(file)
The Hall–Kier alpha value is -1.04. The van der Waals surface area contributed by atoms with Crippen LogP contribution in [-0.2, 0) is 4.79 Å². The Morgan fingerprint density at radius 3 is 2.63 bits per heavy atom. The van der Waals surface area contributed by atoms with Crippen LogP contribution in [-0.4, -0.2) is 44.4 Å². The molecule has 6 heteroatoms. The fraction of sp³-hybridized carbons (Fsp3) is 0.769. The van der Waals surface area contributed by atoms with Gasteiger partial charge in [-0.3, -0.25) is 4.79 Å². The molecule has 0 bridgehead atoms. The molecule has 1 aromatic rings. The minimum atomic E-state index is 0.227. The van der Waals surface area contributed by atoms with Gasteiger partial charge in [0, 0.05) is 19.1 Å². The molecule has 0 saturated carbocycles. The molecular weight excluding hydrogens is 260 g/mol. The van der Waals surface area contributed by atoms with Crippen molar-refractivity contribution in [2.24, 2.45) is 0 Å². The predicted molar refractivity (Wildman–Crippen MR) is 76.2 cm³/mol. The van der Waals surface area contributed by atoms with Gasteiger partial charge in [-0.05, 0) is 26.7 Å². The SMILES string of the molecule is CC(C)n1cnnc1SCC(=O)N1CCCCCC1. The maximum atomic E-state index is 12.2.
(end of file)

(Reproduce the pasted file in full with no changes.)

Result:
The Hall–Kier alpha value is -1.04. The van der Waals surface area contributed by atoms with Crippen LogP contribution in [-0.2, 0) is 4.79 Å². The Morgan fingerprint density at radius 3 is 2.63 bits per heavy atom. The van der Waals surface area contributed by atoms with Crippen LogP contribution in [-0.4, -0.2) is 44.4 Å². The molecule has 6 heteroatoms. The fraction of sp³-hybridized carbons (Fsp3) is 0.769. The van der Waals surface area contributed by atoms with Gasteiger partial charge in [-0.3, -0.25) is 4.79 Å². The molecule has 0 bridgehead atoms. The molecule has 1 aromatic rings. The minimum atomic E-state index is 0.227. The van der Waals surface area contributed by atoms with Gasteiger partial charge in [0, 0.05) is 19.1 Å². The molecule has 0 saturated carbocycles. The molecular weight excluding hydrogens is 260 g/mol. The van der Waals surface area contributed by atoms with Crippen molar-refractivity contribution in [2.24, 2.45) is 0 Å². The predicted molar refractivity (Wildman–Crippen MR) is 76.2 cm³/mol. The van der Waals surface area contributed by atoms with Gasteiger partial charge in [-0.05, 0) is 26.7 Å². The SMILES string of the molecule is CC(C)n1cnnc1SCC(=O)N1CCCCCC1. The maximum atomic E-state index is 12.2.